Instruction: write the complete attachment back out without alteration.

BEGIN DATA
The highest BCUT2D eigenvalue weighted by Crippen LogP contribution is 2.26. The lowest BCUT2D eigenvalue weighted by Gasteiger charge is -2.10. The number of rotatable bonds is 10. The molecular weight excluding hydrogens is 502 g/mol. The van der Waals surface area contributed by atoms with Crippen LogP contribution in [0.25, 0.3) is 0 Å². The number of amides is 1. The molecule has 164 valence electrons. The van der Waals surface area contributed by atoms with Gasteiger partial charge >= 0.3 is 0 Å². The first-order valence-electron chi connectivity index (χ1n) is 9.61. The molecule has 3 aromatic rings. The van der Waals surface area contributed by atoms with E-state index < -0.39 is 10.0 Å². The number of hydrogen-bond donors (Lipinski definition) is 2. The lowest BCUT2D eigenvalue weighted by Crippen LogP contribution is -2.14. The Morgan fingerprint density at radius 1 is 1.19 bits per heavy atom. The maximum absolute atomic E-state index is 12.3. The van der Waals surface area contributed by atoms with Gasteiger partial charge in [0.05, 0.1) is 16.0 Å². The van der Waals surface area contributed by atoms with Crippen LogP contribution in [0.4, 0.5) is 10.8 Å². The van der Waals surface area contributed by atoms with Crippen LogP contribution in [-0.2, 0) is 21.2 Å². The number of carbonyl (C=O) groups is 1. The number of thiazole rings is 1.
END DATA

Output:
The highest BCUT2D eigenvalue weighted by Crippen LogP contribution is 2.26. The lowest BCUT2D eigenvalue weighted by Gasteiger charge is -2.10. The number of rotatable bonds is 10. The molecular weight excluding hydrogens is 502 g/mol. The van der Waals surface area contributed by atoms with Crippen LogP contribution in [0.25, 0.3) is 0 Å². The number of amides is 1. The molecule has 164 valence electrons. The van der Waals surface area contributed by atoms with Gasteiger partial charge >= 0.3 is 0 Å². The first-order valence-electron chi connectivity index (χ1n) is 9.61. The molecule has 3 aromatic rings. The van der Waals surface area contributed by atoms with E-state index < -0.39 is 10.0 Å². The number of hydrogen-bond donors (Lipinski definition) is 2. The lowest BCUT2D eigenvalue weighted by Crippen LogP contribution is -2.14. The Morgan fingerprint density at radius 1 is 1.19 bits per heavy atom. The maximum absolute atomic E-state index is 12.3. The van der Waals surface area contributed by atoms with Gasteiger partial charge in [0.05, 0.1) is 16.0 Å². The van der Waals surface area contributed by atoms with Crippen LogP contribution in [0.4, 0.5) is 10.8 Å². The van der Waals surface area contributed by atoms with Crippen LogP contribution in [-0.2, 0) is 21.2 Å². The number of carbonyl (C=O) groups is 1. The number of thiazole rings is 1.